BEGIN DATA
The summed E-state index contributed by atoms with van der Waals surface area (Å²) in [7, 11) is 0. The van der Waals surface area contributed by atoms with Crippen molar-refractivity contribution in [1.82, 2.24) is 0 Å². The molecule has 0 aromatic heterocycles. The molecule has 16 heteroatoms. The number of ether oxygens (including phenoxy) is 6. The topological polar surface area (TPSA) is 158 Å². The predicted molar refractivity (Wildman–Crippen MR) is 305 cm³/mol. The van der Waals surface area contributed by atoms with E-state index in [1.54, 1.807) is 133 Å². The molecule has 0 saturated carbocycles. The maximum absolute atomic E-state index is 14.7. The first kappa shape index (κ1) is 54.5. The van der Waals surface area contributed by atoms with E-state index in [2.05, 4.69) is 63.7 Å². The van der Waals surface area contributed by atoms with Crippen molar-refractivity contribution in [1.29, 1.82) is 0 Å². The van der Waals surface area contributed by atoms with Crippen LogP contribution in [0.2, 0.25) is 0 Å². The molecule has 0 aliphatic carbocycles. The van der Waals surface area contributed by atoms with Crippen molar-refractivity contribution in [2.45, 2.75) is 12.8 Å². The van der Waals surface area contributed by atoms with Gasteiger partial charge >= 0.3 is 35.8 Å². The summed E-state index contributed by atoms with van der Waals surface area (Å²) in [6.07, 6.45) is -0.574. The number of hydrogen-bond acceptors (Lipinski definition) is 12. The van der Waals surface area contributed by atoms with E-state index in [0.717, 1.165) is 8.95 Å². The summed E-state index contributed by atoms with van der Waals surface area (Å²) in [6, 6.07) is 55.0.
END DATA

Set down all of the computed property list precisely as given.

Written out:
The summed E-state index contributed by atoms with van der Waals surface area (Å²) in [7, 11) is 0. The van der Waals surface area contributed by atoms with Crippen molar-refractivity contribution in [1.82, 2.24) is 0 Å². The molecule has 0 aromatic heterocycles. The molecule has 16 heteroatoms. The number of ether oxygens (including phenoxy) is 6. The topological polar surface area (TPSA) is 158 Å². The predicted molar refractivity (Wildman–Crippen MR) is 305 cm³/mol. The van der Waals surface area contributed by atoms with E-state index in [1.54, 1.807) is 133 Å². The molecule has 0 saturated carbocycles. The maximum absolute atomic E-state index is 14.7. The first kappa shape index (κ1) is 54.5. The van der Waals surface area contributed by atoms with E-state index in [2.05, 4.69) is 63.7 Å². The van der Waals surface area contributed by atoms with Crippen molar-refractivity contribution in [1.29, 1.82) is 0 Å². The van der Waals surface area contributed by atoms with Crippen LogP contribution in [0.2, 0.25) is 0 Å². The molecule has 0 aliphatic carbocycles. The van der Waals surface area contributed by atoms with Crippen molar-refractivity contribution in [2.45, 2.75) is 12.8 Å². The van der Waals surface area contributed by atoms with Gasteiger partial charge >= 0.3 is 35.8 Å². The summed E-state index contributed by atoms with van der Waals surface area (Å²) in [6.07, 6.45) is -0.574. The number of hydrogen-bond acceptors (Lipinski definition) is 12. The van der Waals surface area contributed by atoms with E-state index in [0.717, 1.165) is 8.95 Å². The summed E-state index contributed by atoms with van der Waals surface area (Å²) in [6, 6.07) is 55.0.